Ignoring basic TB control fuels drug-resistance: Call for shorter, effective therapies!

Dr Mario Raviglione, WHO
Drug-resistant tuberculosis (TB) besides being a brewing public health emergency, is also a sordid reminder of what happens when most effective drugs, become ineffective - and - alarming number of people die of diseases which were much simpler to prevent, treat and cure in the past. "480,000 people developed multidrug-resistant TB (MDR-TB) in 2013, with 210,000 associated deaths. India, China, Russia, Pakistan and Ukraine have 60% of all MDR-TB cases in the world. Former USSR countries have highest percentage of new TB cases with MDR-TB" said Dr Mario Raviglione, Director of the World Health Organization (WHO)'s Global TB Programme, who was speaking at the 5th Asia Pacific Region Conference on Lung Health in Sydney, Australia.

MDR-TB happens when a person becomes resistant to two of the most powerful anti-TB drugs (isoniazid and rifampicin)- so treatment choices are severely limited, and treatment outcomes are not as good.

Dr Lee B Reichman, RUTGERS
[CNS Video] Agrees Dr Lee B Reichman, Adjunct Professor of Medicine, Preventive Medicine and Community Health at Rutgers New Jersey Medical School (NJMS), and Executive Director of NJMS Global Tuberculosis Institute: "Drug resistance in the world, as well as in Asia Pacific region, is a gigantic problem. It is preventable and treatable but it occurs because basic TB control is ignored. The burden of drug-resistant TB is huge and growing! TB is an easy disease to treat, but takes a long time, and drugs sometimes cause toxicity. If people are not treated properly or do not take their medicines properly they get drug resistance. Drug-resistant TB is difficult and expensive to treat."

"It is important to realize that drug resistance is ubiquitous – it is everywhere! Difference is that in places which have a good basic TB control programme we do not have whole lot of drug resistance. In our setting in USA, which is not comparable to many parts of the world, we have 99% adherence to anti-TB therapy - patients take their medicines under direct supervision and we do our best not to cause any drug resistance. But places like Papua New Guinea (PNG) have alarming levels of drug resistance – because – basic TB control programme for drug sensitive TB is so poor. In some places in PNG about 30% of patients are lost to follow up or half of them do not have their TB diagnosis made properly. This is also what creates drug resistance."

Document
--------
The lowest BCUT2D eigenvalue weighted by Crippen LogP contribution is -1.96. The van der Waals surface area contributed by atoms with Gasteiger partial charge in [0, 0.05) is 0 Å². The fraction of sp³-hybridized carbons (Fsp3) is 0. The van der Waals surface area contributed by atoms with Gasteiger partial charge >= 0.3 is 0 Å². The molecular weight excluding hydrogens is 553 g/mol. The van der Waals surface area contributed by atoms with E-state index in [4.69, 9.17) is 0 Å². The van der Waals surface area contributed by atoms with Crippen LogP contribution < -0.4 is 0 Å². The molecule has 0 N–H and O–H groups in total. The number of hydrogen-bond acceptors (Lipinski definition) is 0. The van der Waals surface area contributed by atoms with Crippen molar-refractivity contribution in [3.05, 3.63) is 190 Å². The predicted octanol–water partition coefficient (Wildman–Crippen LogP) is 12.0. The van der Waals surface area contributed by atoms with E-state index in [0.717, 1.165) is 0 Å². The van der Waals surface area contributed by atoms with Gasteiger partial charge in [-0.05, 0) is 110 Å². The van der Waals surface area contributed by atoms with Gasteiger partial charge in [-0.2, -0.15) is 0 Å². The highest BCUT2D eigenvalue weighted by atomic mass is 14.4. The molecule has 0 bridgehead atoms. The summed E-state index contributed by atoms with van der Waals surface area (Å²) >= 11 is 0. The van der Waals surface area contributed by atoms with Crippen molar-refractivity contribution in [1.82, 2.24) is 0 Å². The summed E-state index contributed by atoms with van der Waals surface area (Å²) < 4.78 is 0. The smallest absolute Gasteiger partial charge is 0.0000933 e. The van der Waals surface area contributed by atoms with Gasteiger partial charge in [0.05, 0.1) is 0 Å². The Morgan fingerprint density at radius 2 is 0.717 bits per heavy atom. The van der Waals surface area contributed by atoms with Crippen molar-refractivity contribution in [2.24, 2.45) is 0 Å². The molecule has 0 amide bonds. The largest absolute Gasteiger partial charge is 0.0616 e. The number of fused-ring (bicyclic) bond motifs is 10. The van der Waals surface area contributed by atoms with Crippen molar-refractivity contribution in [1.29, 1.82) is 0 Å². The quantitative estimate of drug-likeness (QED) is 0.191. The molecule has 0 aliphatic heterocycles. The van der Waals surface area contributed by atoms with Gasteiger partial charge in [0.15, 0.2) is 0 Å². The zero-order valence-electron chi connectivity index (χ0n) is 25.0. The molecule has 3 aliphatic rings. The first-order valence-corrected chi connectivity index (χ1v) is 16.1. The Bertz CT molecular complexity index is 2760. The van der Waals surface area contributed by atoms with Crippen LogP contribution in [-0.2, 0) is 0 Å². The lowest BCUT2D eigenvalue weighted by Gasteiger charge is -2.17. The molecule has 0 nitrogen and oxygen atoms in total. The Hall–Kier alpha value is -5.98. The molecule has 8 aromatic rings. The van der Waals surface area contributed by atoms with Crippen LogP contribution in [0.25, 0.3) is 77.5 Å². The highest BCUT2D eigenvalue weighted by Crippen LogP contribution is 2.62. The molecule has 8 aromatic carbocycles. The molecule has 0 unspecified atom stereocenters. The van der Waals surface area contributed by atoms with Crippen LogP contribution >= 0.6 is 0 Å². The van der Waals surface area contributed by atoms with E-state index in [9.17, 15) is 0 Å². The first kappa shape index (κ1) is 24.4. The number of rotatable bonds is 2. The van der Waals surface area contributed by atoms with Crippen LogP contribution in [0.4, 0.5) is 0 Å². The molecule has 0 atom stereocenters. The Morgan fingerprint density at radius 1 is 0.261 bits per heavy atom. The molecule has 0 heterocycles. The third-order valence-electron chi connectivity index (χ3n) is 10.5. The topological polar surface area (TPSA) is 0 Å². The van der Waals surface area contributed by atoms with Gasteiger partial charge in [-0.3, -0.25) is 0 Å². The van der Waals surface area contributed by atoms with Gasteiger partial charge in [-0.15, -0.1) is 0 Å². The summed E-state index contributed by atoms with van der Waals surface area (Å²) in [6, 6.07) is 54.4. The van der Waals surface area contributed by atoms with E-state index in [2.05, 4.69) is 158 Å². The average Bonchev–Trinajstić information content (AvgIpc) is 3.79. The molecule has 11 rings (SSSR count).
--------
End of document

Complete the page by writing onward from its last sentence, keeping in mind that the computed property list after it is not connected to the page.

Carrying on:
Detect drug-resistance upfront at the time of TB diagnosis

A recent study with over 100,000 patients, assessed the impact of upfront Gene Xpert testing on detection of pulmonary TB and rifampicin-resistant pulmonary TB cases in India. Gene Xpert is one of the state-of-the-art molecular test for diagnosing TB and at the same time as assessing resistance to at least one of the main drugs used to treat the disease (rifampicin). This study showed two important results: When implemented on a large scale in India the Xpert test significantly increased case-notification rates of all bacteriologically confirmed TB cases (39%) and increased rifampicin-resistant TB case detection by over five-fold compared to conventional drug sensitivity testing.

So diagnosing TB accurately and treating with drugs that are effective and sensitive for an individual, are important steps to ensure favourable treatment outcome.